I do believe the death penalty in the US is racially and financially biased. Also, the state supported appeals process makes it more expensive than life in prison. Nonetheless, I think in extreme cases an “eye for an eye” is appropriate and really no lesser penalty is appropriate.

    • Patient Kit

      Is that really true? Are most doctors very much in favor of the death penalty?

      • guest

        The physicians I know and have communicated with (both online and in person) discuss capital punishment with the same emotion as the anti-abortion crowd. Sure, there may be rational reasons why we shouldn’t have capital punishment. But, my guess is physicians have seen both enough offenders and enough victims to feel that some people are just plain evil and do not deserve to live.

        For me, I remember one instance being told as a med student I could “practice” central lines on a brain dead patient. The reason he was brain dead was he was caught raping a woman and vigilantes beat him with a baseball bat. He wasn’t going to wake up. There is a lot of emotional experience in medicine that influences opinion among physicians, especially when it comes to DP.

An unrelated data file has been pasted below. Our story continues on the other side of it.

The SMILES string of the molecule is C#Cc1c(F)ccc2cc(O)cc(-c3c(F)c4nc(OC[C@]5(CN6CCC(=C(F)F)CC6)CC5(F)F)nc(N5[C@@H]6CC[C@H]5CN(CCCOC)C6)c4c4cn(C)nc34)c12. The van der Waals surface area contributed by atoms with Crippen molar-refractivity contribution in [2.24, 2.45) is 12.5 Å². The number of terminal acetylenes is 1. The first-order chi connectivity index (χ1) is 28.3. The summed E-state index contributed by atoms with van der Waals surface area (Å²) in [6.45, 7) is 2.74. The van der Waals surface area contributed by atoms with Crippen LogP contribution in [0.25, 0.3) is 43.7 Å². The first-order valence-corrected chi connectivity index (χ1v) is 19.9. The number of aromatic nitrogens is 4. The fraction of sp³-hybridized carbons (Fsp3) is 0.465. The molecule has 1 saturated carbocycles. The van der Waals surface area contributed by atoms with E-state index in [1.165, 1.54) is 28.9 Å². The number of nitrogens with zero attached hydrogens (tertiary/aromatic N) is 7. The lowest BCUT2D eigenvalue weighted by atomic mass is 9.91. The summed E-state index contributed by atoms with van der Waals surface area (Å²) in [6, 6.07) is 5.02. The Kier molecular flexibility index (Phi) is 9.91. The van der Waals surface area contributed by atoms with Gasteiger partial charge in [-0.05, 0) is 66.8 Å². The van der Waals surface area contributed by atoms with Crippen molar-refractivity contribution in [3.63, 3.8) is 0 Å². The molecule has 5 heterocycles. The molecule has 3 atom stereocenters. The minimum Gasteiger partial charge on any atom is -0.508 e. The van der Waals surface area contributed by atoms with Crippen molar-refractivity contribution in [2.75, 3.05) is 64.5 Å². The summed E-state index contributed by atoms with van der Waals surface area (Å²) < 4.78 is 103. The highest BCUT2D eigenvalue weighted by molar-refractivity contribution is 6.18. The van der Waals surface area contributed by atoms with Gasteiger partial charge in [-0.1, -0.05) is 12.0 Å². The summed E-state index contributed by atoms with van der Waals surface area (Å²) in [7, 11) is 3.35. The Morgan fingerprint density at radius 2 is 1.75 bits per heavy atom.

• ninguem

          I’d go with Occam’s Razor and say that physicians are citizens of their respective State, and the USA, and they have the same variety of opinion as anyone else.

          • guest

            Yeah, I realized I generalized a bit with my first statement.

  • buzzkillerjsmith

    I have an idea. Instead of limiting this thread to capital punishment, I suggest that we also bring in abortion, gun control, immigration, gay marriage, the theory of evolution, man-woman conflict, why group you name it is so irritating and offensive, the pros and cons of hip hop music, why my religion is better than yours, why yours is better than mine, whether we should re-introduce wolves to western wild lands or just shoot them all on sight, and perhaps the doctor-nurse practitioner cage match for good measure.